Communicate with attendees at advocacy events

5If you organize advocacy events such as rallies, public meetings, etc. use the check‐in feature on Foursquare to have attendees check in to the event. You can then use this feature to communicate with attendees and send logistical and other information.

Generate goodwill: Support your allies

6The amazing day-to-day work that nonprofit organizations do often goes unnoticed. Use the “shout‐out” feature on Foursquare to congratulate and praise other organizations, community leaders, etc. every time you check into a venue. This little act can go a long way in generating goodwill and strengthening community ties.

What do you think? Do you have other suggestions for how organizations can use Foursquare?

Wilneida Negrón is a web strategies consultant with 10 years of experience in the non-profit and public sector. She is the author of The Non-Profit Guide to Internet Marketing, a toolkit to help nonprofits launch low-cost but high-impact search engine and social media optimization strategies. This article is excerpted from that guide with permission. LawHelp.org helps low and moderate income people find free legal aid programs in their communities, and answers to questions about their legal rights.
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4 thoughts on “6 ideas to help nonprofits get started on Foursquare

  1. Curious about number 5: “You can then use this feature to communicate with attendees and send logistical and other information.”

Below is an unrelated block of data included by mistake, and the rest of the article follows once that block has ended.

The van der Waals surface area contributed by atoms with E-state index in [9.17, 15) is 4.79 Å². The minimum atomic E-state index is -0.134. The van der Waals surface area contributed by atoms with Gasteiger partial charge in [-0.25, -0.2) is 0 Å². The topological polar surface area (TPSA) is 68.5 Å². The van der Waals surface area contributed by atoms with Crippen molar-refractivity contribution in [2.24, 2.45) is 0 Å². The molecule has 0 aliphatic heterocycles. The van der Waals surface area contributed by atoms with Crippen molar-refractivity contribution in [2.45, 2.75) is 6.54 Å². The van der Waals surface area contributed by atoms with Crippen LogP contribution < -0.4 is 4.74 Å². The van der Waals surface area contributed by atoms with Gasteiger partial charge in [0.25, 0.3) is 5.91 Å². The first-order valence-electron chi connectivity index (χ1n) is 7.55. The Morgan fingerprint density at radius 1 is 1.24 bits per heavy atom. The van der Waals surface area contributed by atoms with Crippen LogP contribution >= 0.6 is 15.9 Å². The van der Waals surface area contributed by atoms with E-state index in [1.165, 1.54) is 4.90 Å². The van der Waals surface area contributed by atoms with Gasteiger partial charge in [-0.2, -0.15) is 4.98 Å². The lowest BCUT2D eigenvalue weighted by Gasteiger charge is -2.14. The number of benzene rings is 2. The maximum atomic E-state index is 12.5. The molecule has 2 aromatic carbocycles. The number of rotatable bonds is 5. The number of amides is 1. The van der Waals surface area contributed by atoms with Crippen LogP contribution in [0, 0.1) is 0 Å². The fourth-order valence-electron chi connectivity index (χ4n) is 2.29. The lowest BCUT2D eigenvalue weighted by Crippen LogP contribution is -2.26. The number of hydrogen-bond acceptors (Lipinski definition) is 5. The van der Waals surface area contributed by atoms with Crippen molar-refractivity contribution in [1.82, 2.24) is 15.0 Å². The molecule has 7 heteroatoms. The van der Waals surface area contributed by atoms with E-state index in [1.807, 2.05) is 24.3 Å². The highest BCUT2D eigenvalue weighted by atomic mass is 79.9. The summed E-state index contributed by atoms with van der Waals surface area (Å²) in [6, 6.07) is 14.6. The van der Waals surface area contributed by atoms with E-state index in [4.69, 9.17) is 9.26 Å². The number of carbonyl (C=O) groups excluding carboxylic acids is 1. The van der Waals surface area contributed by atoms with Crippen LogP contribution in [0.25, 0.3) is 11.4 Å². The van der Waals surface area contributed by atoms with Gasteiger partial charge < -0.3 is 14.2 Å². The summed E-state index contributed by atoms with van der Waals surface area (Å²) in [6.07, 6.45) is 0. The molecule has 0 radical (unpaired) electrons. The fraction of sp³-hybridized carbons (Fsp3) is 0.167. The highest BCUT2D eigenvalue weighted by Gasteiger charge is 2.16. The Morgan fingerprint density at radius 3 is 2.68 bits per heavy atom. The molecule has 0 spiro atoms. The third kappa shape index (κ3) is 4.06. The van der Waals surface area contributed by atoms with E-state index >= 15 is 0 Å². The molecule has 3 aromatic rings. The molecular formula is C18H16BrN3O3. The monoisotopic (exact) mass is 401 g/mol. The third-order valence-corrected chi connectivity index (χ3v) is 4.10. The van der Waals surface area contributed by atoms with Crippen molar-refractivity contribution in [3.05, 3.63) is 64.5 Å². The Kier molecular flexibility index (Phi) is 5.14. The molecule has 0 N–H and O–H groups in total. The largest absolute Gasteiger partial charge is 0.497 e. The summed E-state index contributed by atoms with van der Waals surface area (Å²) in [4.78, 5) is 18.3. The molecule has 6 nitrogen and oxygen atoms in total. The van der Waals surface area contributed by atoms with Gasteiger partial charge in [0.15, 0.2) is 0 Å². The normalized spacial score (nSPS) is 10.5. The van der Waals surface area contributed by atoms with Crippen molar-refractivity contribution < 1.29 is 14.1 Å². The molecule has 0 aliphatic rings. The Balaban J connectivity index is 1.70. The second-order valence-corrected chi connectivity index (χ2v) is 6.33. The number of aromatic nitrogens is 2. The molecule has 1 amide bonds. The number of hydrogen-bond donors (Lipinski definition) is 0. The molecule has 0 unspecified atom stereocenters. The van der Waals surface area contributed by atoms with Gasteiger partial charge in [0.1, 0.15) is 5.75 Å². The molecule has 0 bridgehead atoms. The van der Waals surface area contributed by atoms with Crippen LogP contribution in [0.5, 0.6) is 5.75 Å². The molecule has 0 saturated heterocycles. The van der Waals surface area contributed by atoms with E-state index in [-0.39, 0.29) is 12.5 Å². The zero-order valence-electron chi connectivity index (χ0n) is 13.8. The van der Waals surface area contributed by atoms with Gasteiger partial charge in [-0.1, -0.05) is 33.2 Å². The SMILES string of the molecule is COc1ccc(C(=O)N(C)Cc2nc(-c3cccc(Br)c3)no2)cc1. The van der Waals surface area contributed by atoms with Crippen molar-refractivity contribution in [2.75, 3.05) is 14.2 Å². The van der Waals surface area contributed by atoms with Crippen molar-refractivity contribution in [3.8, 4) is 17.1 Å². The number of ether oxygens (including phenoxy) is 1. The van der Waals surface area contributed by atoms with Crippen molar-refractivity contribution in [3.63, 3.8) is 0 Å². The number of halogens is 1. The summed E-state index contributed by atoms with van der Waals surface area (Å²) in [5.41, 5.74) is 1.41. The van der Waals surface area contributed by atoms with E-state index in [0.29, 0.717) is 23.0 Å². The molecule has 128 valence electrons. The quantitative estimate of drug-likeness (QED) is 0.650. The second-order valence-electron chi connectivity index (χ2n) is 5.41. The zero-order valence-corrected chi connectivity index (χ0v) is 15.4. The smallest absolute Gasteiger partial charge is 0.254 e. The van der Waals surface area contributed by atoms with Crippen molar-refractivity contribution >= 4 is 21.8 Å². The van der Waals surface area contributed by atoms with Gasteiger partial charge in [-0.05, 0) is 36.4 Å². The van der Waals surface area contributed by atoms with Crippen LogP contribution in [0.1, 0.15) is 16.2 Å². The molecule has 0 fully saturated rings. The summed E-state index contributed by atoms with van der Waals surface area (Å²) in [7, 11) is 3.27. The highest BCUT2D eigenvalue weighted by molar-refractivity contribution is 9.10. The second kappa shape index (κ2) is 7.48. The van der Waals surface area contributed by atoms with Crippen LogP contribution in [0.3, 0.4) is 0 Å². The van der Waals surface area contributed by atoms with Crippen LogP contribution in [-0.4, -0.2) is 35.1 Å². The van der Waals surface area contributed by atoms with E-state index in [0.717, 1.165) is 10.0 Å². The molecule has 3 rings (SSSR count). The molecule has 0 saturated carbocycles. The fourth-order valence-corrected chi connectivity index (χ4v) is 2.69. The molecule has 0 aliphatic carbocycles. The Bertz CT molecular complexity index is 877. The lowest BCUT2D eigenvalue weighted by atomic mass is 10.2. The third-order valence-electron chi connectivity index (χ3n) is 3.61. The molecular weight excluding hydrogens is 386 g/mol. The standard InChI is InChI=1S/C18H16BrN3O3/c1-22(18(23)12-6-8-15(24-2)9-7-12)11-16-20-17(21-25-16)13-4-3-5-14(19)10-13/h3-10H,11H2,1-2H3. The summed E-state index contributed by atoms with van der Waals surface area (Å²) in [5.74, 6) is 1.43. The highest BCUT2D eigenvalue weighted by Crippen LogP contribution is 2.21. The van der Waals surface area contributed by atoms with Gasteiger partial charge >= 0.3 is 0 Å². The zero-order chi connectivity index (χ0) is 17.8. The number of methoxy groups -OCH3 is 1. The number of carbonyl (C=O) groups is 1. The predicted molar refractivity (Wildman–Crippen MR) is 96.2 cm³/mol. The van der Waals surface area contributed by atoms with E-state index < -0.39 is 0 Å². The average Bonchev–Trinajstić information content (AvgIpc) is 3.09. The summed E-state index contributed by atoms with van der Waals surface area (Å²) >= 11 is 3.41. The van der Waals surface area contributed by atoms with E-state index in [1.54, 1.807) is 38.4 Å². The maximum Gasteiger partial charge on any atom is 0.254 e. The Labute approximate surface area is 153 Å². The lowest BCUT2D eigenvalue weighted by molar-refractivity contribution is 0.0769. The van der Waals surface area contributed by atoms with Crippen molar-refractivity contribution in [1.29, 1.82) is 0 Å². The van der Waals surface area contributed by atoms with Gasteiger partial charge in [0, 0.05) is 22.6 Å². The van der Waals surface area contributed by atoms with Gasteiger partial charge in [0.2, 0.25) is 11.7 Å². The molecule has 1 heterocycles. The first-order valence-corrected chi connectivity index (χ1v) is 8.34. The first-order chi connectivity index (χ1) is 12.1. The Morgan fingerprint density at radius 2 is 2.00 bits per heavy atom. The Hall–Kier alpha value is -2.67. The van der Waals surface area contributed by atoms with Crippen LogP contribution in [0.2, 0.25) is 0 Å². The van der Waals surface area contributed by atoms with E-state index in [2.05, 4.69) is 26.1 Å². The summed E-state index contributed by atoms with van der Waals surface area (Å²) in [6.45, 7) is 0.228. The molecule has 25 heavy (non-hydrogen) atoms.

Checking into a venue doesn’t create a clique or anything like that. It’s not like Facebook where you can post on the event wall and hope people see it.

    If I’m missing something, I’d love to know more about it.

    • Hi Hillary, thank you for your excellent question. This particular tip is for events created on Foursquare. Many organizations holding rallies, advocacy events, etc create separate event profiles (which they often delete after the event is over) often with multiple venues for the same event. For example, for a public rally, there may be a venue created for the sign-in table, then a second venue for where any speakers will be speaking, and a third venue for the location where informational tables or booths will be. Then using these multiple venues for one event, you can coordinate with volunteers, staff by encouraging everyone to check in to their particular posts and then using Foursquare as a place to communicate and share logistics as issues may arise. So, it can help with better coordinating among organizers.

      I hope this helps, if you have any additional questions let me know!

  2. Interesting stuff – certainly on this side of the Atlantic charities are very hesitant about getting involved with loc-soc platforms (as are most of the general public as yet)

    I wrote a similar guide on my blog, which has a lot of synergy with this. Hope you don’t mind me posting a link here but I think the two work well together http://bit.ly/lnkNhb

    • Thanks for sharing your guide John, does seem to touch on many of themes on this blog post. I particularly like your discussion of leaving “Easter Eggs” concept–seems like a great way to promote nonprofits with multiple offices/locations.